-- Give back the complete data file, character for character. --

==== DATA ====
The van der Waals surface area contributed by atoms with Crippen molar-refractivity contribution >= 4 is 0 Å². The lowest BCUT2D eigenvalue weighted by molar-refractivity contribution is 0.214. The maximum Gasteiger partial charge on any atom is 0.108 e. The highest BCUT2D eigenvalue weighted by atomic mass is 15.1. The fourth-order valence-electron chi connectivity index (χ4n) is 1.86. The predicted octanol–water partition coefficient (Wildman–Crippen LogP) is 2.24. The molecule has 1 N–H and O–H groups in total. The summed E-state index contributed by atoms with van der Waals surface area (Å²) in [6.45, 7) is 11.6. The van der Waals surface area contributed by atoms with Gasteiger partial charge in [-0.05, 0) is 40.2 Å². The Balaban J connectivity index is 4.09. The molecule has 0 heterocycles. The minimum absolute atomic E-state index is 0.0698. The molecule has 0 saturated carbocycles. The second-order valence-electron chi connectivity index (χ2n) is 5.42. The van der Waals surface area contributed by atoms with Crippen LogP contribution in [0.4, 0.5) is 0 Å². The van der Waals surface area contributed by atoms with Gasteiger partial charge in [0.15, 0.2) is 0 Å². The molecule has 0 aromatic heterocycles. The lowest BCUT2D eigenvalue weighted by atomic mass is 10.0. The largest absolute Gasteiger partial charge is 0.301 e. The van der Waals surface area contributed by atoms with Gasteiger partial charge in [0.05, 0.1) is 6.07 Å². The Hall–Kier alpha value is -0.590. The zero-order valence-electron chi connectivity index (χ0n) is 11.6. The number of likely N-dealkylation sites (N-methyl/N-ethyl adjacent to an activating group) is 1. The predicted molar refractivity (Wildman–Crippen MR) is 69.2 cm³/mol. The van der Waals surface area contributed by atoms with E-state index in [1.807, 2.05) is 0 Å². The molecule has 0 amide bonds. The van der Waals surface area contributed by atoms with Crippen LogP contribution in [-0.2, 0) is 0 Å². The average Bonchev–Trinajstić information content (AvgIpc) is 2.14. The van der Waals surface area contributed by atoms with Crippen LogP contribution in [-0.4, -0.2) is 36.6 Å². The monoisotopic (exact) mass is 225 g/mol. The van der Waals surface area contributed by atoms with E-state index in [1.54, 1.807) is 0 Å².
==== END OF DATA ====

The van der Waals surface area contributed by atoms with Crippen molar-refractivity contribution >= 4 is 0 Å². The lowest BCUT2D eigenvalue weighted by molar-refractivity contribution is 0.214. The maximum Gasteiger partial charge on any atom is 0.108 e. The highest BCUT2D eigenvalue weighted by atomic mass is 15.1. The fourth-order valence-electron chi connectivity index (χ4n) is 1.86. The predicted octanol–water partition coefficient (Wildman–Crippen LogP) is 2.24. The molecule has 1 N–H and O–H groups in total. The summed E-state index contributed by atoms with van der Waals surface area (Å²) in [6.45, 7) is 11.6. The van der Waals surface area contributed by atoms with Gasteiger partial charge in [-0.05, 0) is 40.2 Å². The Balaban J connectivity index is 4.09. The molecule has 0 heterocycles. The minimum absolute atomic E-state index is 0.0698. The molecule has 0 saturated carbocycles. The second-order valence-electron chi connectivity index (χ2n) is 5.42. The van der Waals surface area contributed by atoms with Crippen LogP contribution in [0.4, 0.5) is 0 Å². The van der Waals surface area contributed by atoms with Gasteiger partial charge in [0.15, 0.2) is 0 Å². The molecule has 0 aromatic heterocycles. The lowest BCUT2D eigenvalue weighted by atomic mass is 10.0. The largest absolute Gasteiger partial charge is 0.301 e. The van der Waals surface area contributed by atoms with Gasteiger partial charge in [0.05, 0.1) is 6.07 Å². The Hall–Kier alpha value is -0.590. The zero-order valence-electron chi connectivity index (χ0n) is 11.6. The number of likely N-dealkylation sites (N-methyl/N-ethyl adjacent to an activating group) is 1. The predicted molar refractivity (Wildman–Crippen MR) is 69.2 cm³/mol. The van der Waals surface area contributed by atoms with E-state index in [1.807, 2.05) is 0 Å². The molecule has 0 amide bonds. The van der Waals surface area contributed by atoms with Crippen LogP contribution in [-0.2, 0) is 0 Å². The average Bonchev–Trinajstić information content (AvgIpc) is 2.14. The van der Waals surface area contributed by atoms with Crippen LogP contribution in [-0.4, -0.2) is 36.6 Å². The monoisotopic (exact) mass is 225 g/mol. The van der Waals surface area contributed by atoms with E-state index in [1.54, 1.807) is 0 Å².